The Editor’s Choice for issue 55:1 is written by Associate Editor, Paul Kardol. The article chosen is Integrating local knowledge and research to refine the management of an invasive non-native grass in critically endangered grassy woodlands by Firn et al.

Elucidating patterns of species invasions and the underlying mechanisms are key challenges for present-day ecologists. They are also of utmost importance in developing effective management strategies. How could we effectively combat negative effects of invasive plants on native ecosystems? Ask the locals!

When travelling generally, asking the locals is a good start for discovering new places in unfamiliar surroundings, beyond what the mainstream travel guides have to offer. The same might be true for ecological research on invasive plants. Here, the locals are landholders who share historical knowledge, long-term experiences with dealing with invasive species, and anecdotal stories of changes in the ecosystems they manage. The mainstream travel guides then are ecological researchers (and the journal pages they fill) who focus on theories, concepts, and more general patterns of species invasions and their drivers. Ecologists generally design their research based on their previous work and on work by other researchers. Local knowledge is rarely embedded in ecological research. This creates some sort of an ivory tower situation, where management recommendations are ineffective at the local level or are not implemented at all because they are perceived as ineffective. Also, possible management options may be overlooked simply because we cannot keep up to pace with the spread and impact of invasive species, and by that, miss out on important local phenomena. This is where locals could help with finding the way.

IMG_0645
Photo courtesy of Jennifer Firn

But, are local perceptions always right? In this Editor’s Choice article, Firn et al. put theory to the test and developed a ‘landholder first’ philosophical approach for research on drivers and impacts of invasion of African lovegrass (Eragrostis cuvula) in endangered Lowland Grassy Woodlands in New South Wales, Australia. The C4-grass, African lovegrass, has been intentionally introduced and planted across Australia for pasture improvement and as a soil stabiliser to control erosion. But, the species has not met the expectations. It has spread throughout large parts of Australia and now is a major concern as it can outcompete native species, thus reducing plant diversity and negatively affecting the native ecosystems. African lovegrass can also pose a fire hazard because of its high biomass production.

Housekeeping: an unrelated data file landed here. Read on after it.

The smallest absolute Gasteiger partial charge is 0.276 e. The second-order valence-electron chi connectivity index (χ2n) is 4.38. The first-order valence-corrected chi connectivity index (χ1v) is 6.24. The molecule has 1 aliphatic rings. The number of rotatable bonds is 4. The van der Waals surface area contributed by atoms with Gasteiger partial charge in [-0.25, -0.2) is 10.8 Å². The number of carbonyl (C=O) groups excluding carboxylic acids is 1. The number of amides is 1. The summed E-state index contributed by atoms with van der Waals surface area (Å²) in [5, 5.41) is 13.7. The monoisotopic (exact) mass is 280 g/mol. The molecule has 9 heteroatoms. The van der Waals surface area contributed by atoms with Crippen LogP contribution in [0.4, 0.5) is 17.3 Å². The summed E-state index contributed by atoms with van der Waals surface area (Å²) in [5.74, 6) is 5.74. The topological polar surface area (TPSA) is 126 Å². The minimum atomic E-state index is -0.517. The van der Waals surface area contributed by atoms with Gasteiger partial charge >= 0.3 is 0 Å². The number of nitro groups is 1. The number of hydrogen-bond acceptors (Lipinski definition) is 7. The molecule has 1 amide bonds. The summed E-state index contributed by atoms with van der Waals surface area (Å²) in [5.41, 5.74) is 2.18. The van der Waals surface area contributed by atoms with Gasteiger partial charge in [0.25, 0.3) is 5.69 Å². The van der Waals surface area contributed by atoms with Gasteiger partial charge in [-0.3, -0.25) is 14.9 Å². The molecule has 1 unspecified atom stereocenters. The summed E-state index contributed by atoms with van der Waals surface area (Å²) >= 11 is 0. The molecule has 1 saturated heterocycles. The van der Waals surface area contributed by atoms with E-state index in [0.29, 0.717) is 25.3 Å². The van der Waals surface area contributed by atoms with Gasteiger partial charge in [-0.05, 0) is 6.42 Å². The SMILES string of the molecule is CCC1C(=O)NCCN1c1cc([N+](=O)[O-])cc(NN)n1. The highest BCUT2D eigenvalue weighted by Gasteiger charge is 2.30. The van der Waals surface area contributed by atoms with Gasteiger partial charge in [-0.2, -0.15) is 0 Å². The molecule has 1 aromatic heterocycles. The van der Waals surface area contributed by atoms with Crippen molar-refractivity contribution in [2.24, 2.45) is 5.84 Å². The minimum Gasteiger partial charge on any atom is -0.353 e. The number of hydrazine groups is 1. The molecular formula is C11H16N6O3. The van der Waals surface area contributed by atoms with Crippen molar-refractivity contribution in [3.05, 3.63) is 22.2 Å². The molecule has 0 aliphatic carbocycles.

Their ‘landholder first’ approach consisted of interviews with landholders asking them questions about the patterns of African lovegrass invasion, the factors they perceived to influence the invasion as well as the control strategies (success or fail) they have used in combating the invasion. Firn et al. then used the local knowledge elicited from these interviews to develop a series of landholder-derived hypotheses, which were tested using field surveys of vegetation and soils at the farms of the landholders and complementary greenhouse and lab studies. The burning question: were the local perceptions about African lovegrass invasions right? In other words, did Firn et al. find support for the landholder-derived hypotheses? Not in all cases. The landholders were right in their perception that African lovegrass is associated with a decrease in plant diversity, is lower in abundance where there is canopy cover from woodland trees, and when other native or exotic C4 grasses are abundant. However, they were (partly) wrong in their perception that African lovegrass is lower in abundance on high-fertile sites, that African lovegrass leaves are palatable to grazing livestock and native grazers (kangaroos and wombats) at high soil fertility levels, and that spot spraying with herbicides is ineffective and increases the abundance of African lovegrass. One other landholder-derived hypothesis – African lovegrass is favoured by drought and overgrazing – could not be evaluated within the scope of their study but provides a basic for long-term monitoring.

IMG_0674
Photo courtesy of Jennifer Firn

Why is it important to use local knowledge as the basis for scientific, ecological research? First, supported perceptions of landholders can lead to management recommendations that would not be easily obtained from traditional research approaches. For example, in this case a possible management strategy could be the sowing of native C4-grasses, or the re-establishment of woodland tree cover. Second, and certainly not less important, landholder perceptions that were not supported can halt ineffective and potentially harmful management practices. For example, in this case, using fertilizers seems pointless and would only lead to further degradation of the native ecosystems through negative effects of eutrophication on species diversity and other ecosystem values. On the other hand, the use of spot spraying with herbicides appears more effective than perceived by the landholders, and could actually be useful in management of African lovegrass invasions. So, the study by Firn et al. provides a powerful case of the importance of local knowledge as a basis for scientific research and the design of field experiments. Their study also is a great example of how better communication and mutual-learning between researchers and the public (in this case landholders, but in other case could be foresters, conservationists, and other land-users) could lead to improved, science-supported and publicly accepted ecosystem management strategies.

The full article, Integrating local knowledge and research to refine the management of an invasive non-native grass in critically endangered grassy woodlands is available in issue 55:1 of Journal of Applied Ecology

Read Senior Editor, Marc Cadotte’s thoughts on the article here.